On 05/16/2014 03:13 AM, Duy Nguyen wrote:
> On Fri, May 16, 2014 at 2:06 AM, Philip Oakley <philipoak...@iee.org> wrote:
>> From: "John Fisher" <fishook2...@gmail.com>
>>> I assert based on one piece of evidence ( a post from a facebook dev) that
>>> I now have the worlds biggest and slowest git
>>> repository, and I am not a happy guy. I used to have the worlds biggest
>>> CVS repository, but CVS can't handle multi-G
>>> sized files. So I moved the repo to git, because we are using that for our
>>> new projects.
>>> keep 150 G of files (mostly binary) from tiny sized to over 8G in a
>>> version-control system.
> I think your best bet so far is git-annex
good, I am looking at that
> (or maybe bup) for dealing
> with huge files. I plan on resurrecting Junio's split-blob series to
> make core git handle huge files better, but there's no eta on that.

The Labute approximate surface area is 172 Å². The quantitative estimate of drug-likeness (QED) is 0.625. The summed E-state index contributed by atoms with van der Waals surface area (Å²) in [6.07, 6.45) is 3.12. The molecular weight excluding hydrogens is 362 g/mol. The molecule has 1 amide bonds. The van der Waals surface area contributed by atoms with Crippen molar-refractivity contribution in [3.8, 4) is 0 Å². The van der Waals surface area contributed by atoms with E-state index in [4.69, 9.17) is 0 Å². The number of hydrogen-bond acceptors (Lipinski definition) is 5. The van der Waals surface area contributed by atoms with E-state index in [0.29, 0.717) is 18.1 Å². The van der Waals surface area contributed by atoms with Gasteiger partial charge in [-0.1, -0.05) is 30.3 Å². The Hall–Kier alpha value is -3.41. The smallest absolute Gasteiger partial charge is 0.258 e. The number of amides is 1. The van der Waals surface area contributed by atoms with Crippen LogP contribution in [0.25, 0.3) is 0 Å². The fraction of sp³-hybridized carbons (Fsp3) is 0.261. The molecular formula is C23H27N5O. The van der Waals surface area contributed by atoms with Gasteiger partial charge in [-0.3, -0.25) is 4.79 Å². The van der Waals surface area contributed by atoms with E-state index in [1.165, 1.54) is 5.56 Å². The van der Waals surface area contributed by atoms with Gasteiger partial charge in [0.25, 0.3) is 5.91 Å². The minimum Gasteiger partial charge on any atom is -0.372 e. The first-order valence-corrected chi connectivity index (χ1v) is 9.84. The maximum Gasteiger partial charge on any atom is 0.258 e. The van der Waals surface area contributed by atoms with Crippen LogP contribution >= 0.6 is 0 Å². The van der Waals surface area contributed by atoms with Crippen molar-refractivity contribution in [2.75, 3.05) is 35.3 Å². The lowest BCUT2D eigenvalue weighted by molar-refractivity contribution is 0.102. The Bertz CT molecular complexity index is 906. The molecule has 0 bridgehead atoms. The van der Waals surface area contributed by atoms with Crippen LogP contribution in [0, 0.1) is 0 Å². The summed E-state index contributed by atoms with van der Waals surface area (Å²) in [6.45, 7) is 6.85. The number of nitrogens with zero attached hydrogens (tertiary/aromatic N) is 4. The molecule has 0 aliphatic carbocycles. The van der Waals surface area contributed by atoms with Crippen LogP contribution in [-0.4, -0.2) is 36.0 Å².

> The problem here is about file size, not the number of files, or
> history depth, right?
When things here calm down, I could easily test the repo without the giant
files, leaving 99% of files in the repo.
There is hardly any history depth because these are releases, version
controlled by directory name. As has been
suggested I could be forced to abandon the version-control, even to the point
of just using rsync. But I've been doing
this with CVS for 10 years now and I hate to change or in any way move away
fron KISS. Moving it to Git may not have
been one of my better ideas...
> Probably known issues. But some elaboration would be nice (e.g. what
> operation is slow, how slow, some more detail
> characteristics of the repo..) in case new problems pop up.
so far I have done add, commit, status, clone - commit and status are slow; add
seems to depend on the files involved,
clone seems to run at network speed.
I can provide metrics later, see above. email me offline with what you want.
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